Set in a post-contagion Mideast, ROOM 100 is a 91,000-word speculative novel about a young mother trying to escape the infamous Quarantine Zone with her child. It combines the brisk pace of Middle Eastern genre stories such as Zoe Ferraris’s City of Veils with the upmarket writing style of Hillary Jordan’s When She Woke.
Forty years after a global pandemic, peace and prosperity in Middle East come at a cost—the sick and their descendants, as well as political exiles, are banished to the walled Quarantine Zone. Rabia is a young mother and the daughter of its powerful medical director, and when she threatens to expose her father’s corruption, he sends her away to the Zone.
Rabia takes work in Room 100, the medical clinic at a girls’ school. The school belongs to Hanbal, a thug who governs the neighborhood, and Rabia learns that it’s an asset in a dangerous political game: he’s marrying the girls off to forge alliances against the soldiers in charge. Rabia’s objections put her and her daughter in danger.
She finds an ally in Um Sahar, the school’s headmistress and Hanbal’s own wife. Um Sahar is an ambiguous and powerful political figure, and until now, Rabia has hidden her identity as the daughter of the most hated man in the Zone. But when Um Sahar discovers this, Rabia must choose whom to defend as the situation in the Zone escalates toward all-out revolt: her daughter or the girls whose childhoods are being sacrificed to fight an oppressive political order. ROOM 100 explores what it means to defend or betray one’s gender, and the compromises a mother makes for her child.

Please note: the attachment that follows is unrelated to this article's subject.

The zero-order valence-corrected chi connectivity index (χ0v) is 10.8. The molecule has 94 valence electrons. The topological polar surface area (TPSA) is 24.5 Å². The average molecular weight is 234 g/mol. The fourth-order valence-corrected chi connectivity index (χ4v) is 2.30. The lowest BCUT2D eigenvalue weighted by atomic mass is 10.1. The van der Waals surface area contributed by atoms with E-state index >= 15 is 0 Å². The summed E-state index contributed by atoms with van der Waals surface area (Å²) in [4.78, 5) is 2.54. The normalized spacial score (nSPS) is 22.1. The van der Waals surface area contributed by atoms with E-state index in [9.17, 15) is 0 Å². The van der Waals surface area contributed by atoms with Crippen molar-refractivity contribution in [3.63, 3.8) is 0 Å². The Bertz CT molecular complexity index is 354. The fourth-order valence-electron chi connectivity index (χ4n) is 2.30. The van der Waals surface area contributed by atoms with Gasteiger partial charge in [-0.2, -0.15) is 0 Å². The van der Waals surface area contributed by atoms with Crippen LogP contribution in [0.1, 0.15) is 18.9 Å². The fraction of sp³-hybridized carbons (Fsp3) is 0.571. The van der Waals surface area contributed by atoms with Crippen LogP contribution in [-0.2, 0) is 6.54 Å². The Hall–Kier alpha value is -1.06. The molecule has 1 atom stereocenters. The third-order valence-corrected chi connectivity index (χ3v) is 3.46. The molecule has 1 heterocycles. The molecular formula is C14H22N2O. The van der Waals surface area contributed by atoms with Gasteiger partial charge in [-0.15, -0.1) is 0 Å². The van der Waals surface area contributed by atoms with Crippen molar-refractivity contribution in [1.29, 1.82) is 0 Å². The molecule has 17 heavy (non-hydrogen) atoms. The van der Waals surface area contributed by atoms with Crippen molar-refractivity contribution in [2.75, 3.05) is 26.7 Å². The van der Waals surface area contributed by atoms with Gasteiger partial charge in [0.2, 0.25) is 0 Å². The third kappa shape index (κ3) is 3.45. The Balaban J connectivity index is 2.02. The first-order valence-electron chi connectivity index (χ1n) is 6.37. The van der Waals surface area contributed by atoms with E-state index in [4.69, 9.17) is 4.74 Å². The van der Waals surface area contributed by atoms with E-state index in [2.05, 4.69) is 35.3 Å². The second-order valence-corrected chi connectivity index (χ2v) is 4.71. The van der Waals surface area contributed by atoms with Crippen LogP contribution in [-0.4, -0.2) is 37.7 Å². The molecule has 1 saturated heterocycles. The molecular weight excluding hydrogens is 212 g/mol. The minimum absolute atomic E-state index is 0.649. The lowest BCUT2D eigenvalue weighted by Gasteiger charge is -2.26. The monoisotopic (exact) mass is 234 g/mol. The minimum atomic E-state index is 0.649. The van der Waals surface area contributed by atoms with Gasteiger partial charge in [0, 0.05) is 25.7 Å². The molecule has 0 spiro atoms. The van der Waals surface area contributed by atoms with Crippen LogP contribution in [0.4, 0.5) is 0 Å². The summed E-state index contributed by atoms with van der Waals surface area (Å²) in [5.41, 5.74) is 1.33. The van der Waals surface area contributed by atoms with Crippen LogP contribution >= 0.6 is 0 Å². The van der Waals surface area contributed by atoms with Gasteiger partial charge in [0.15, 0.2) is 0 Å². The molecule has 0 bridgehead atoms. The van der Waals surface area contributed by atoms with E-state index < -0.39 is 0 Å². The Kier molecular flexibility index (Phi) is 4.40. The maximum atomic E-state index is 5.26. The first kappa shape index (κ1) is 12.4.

And for those of you curious about the old version of the novel, and how the story setup evolved when a great editor got her hands on my manuscript, here’s the synopsis of the novel when it was called SHAHIDA.
SHAHIDA is set in the near-future Gaza Strip. It combines the brisk pace of Middle Eastern mysteries such as Zoe Ferraris’s City of Veils and Matt Rees’s A Grave in Gaza with the intense, interior narration style of Margaret Atwood’s The Handmaid’s Tale.
Shunned by her family, Rabia, a disgraced young mother, starts class in Gaza City’s “women’s education program”—a school that trains women as wives, and marries them to graduating men. She needs the marriage to regain custody of her infant daughter, but faces the danger of jail or stoning if she violates the land’s strict, unfamiliar laws.
Yet the school has a covert agenda. Because Rabia already has a child, making her an unlikely candidate for marriage, the dean compels her to join a political club for women. In the club, she embarks on a secret double life that puts her in more danger, but offers hope of eventual escape. She discovers that the women in the club are being trained as shahidat, suicide bombers; but once in, Rabia cannot leave lest she be stoned as a collaborator, and leave her daughter motherless.
Her only escape is a fellow student who offers to help her in exchange for favors to an underground organization. The favors become more dangerous—but also lead to Sami, a resister whom she must learn to trust if she is to survive. As the price of her escape, they make a daring effort to expose the school’s covert agenda, and start a chain reaction that could forever change the land where veils hide all, and where every personal act is also political.